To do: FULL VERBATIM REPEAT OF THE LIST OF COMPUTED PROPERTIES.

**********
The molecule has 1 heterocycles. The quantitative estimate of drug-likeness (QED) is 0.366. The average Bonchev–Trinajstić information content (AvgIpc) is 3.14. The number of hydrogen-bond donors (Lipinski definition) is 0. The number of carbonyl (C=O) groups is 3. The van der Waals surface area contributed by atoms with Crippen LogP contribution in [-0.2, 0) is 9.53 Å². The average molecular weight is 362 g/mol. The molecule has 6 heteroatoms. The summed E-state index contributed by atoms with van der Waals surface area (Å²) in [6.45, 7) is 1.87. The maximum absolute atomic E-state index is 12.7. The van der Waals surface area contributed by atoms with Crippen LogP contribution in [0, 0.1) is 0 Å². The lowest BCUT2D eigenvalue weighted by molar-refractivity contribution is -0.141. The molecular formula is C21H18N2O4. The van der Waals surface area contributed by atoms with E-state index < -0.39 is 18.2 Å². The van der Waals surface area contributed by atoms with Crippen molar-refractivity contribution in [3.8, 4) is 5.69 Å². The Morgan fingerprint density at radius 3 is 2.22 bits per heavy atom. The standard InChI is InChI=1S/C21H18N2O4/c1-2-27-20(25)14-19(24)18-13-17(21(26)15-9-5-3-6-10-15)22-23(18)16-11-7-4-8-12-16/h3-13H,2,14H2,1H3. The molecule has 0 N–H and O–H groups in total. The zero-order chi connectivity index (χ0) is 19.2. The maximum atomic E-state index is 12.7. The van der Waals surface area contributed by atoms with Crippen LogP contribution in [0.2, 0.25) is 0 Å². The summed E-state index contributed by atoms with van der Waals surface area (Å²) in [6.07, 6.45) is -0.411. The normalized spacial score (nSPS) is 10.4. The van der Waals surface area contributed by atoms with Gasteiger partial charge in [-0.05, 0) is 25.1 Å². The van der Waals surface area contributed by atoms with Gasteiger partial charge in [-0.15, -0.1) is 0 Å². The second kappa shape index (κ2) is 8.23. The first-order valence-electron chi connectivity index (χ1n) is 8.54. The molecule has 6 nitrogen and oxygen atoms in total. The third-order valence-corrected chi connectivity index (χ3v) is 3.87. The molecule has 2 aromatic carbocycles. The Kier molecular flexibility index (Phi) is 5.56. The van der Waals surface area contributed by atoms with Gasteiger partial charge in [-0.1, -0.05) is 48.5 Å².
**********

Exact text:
The molecule has 1 heterocycles. The quantitative estimate of drug-likeness (QED) is 0.366. The average Bonchev–Trinajstić information content (AvgIpc) is 3.14. The number of hydrogen-bond donors (Lipinski definition) is 0. The number of carbonyl (C=O) groups is 3. The van der Waals surface area contributed by atoms with Crippen LogP contribution in [-0.2, 0) is 9.53 Å². The average molecular weight is 362 g/mol. The molecule has 6 heteroatoms. The summed E-state index contributed by atoms with van der Waals surface area (Å²) in [6.45, 7) is 1.87. The maximum absolute atomic E-state index is 12.7. The van der Waals surface area contributed by atoms with Crippen LogP contribution in [0, 0.1) is 0 Å². The lowest BCUT2D eigenvalue weighted by molar-refractivity contribution is -0.141. The molecular formula is C21H18N2O4. The van der Waals surface area contributed by atoms with E-state index < -0.39 is 18.2 Å². The van der Waals surface area contributed by atoms with Crippen molar-refractivity contribution in [3.8, 4) is 5.69 Å². The Morgan fingerprint density at radius 3 is 2.22 bits per heavy atom. The standard InChI is InChI=1S/C21H18N2O4/c1-2-27-20(25)14-19(24)18-13-17(21(26)15-9-5-3-6-10-15)22-23(18)16-11-7-4-8-12-16/h3-13H,2,14H2,1H3. The molecule has 0 N–H and O–H groups in total. The zero-order chi connectivity index (χ0) is 19.2. The maximum atomic E-state index is 12.7. The van der Waals surface area contributed by atoms with Crippen LogP contribution in [0.2, 0.25) is 0 Å². The summed E-state index contributed by atoms with van der Waals surface area (Å²) in [6.07, 6.45) is -0.411. The normalized spacial score (nSPS) is 10.4. The van der Waals surface area contributed by atoms with Gasteiger partial charge in [-0.05, 0) is 25.1 Å². The van der Waals surface area contributed by atoms with Gasteiger partial charge in [-0.15, -0.1) is 0 Å². The second kappa shape index (κ2) is 8.23. The first-order valence-electron chi connectivity index (χ1n) is 8.54. The molecule has 6 nitrogen and oxygen atoms in total. The third-order valence-corrected chi connectivity index (χ3v) is 3.87. The molecule has 2 aromatic carbocycles. The Kier molecular flexibility index (Phi) is 5.56. The van der Waals surface area contributed by atoms with Gasteiger partial charge in [-0.1, -0.05) is 48.5 Å².